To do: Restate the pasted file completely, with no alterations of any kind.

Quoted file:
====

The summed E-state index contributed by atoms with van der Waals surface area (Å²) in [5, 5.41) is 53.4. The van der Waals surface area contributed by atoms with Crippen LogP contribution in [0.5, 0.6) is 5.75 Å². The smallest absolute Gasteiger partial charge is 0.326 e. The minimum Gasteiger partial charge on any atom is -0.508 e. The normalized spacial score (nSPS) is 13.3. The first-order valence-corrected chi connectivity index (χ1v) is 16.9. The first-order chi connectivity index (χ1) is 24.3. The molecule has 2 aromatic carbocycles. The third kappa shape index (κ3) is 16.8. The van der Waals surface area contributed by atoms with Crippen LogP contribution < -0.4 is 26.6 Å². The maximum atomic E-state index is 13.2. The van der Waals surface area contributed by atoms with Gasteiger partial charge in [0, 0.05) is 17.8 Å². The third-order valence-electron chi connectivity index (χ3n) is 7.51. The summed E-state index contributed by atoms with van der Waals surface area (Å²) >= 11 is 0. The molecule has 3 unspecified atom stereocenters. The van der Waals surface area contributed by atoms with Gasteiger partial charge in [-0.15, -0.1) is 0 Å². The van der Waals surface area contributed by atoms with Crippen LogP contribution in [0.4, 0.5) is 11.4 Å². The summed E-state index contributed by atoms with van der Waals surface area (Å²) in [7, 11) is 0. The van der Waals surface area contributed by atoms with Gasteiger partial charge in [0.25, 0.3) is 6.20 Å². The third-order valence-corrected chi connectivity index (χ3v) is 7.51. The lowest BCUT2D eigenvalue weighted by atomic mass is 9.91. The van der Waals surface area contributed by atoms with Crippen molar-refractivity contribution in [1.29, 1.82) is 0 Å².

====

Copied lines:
The summed E-state index contributed by atoms with van der Waals surface area (Å²) in [5, 5.41) is 53.4. The van der Waals surface area contributed by atoms with Crippen LogP contribution in [0.5, 0.6) is 5.75 Å². The smallest absolute Gasteiger partial charge is 0.326 e. The minimum Gasteiger partial charge on any atom is -0.508 e. The normalized spacial score (nSPS) is 13.3. The first-order valence-corrected chi connectivity index (χ1v) is 16.9. The first-order chi connectivity index (χ1) is 24.3. The molecule has 2 aromatic carbocycles. The third kappa shape index (κ3) is 16.8. The van der Waals surface area contributed by atoms with Crippen LogP contribution < -0.4 is 26.6 Å². The maximum atomic E-state index is 13.2. The van der Waals surface area contributed by atoms with Gasteiger partial charge in [0, 0.05) is 17.8 Å². The third-order valence-electron chi connectivity index (χ3n) is 7.51. The summed E-state index contributed by atoms with van der Waals surface area (Å²) >= 11 is 0. The molecule has 3 unspecified atom stereocenters. The van der Waals surface area contributed by atoms with Gasteiger partial charge in [-0.15, -0.1) is 0 Å². The van der Waals surface area contributed by atoms with Crippen LogP contribution in [0.4, 0.5) is 11.4 Å². The summed E-state index contributed by atoms with van der Waals surface area (Å²) in [7, 11) is 0. The van der Waals surface area contributed by atoms with Gasteiger partial charge in [0.25, 0.3) is 6.20 Å². The third-order valence-corrected chi connectivity index (χ3v) is 7.51. The lowest BCUT2D eigenvalue weighted by atomic mass is 9.91. The van der Waals surface area contributed by atoms with Crippen molar-refractivity contribution in [1.29, 1.82) is 0 Å².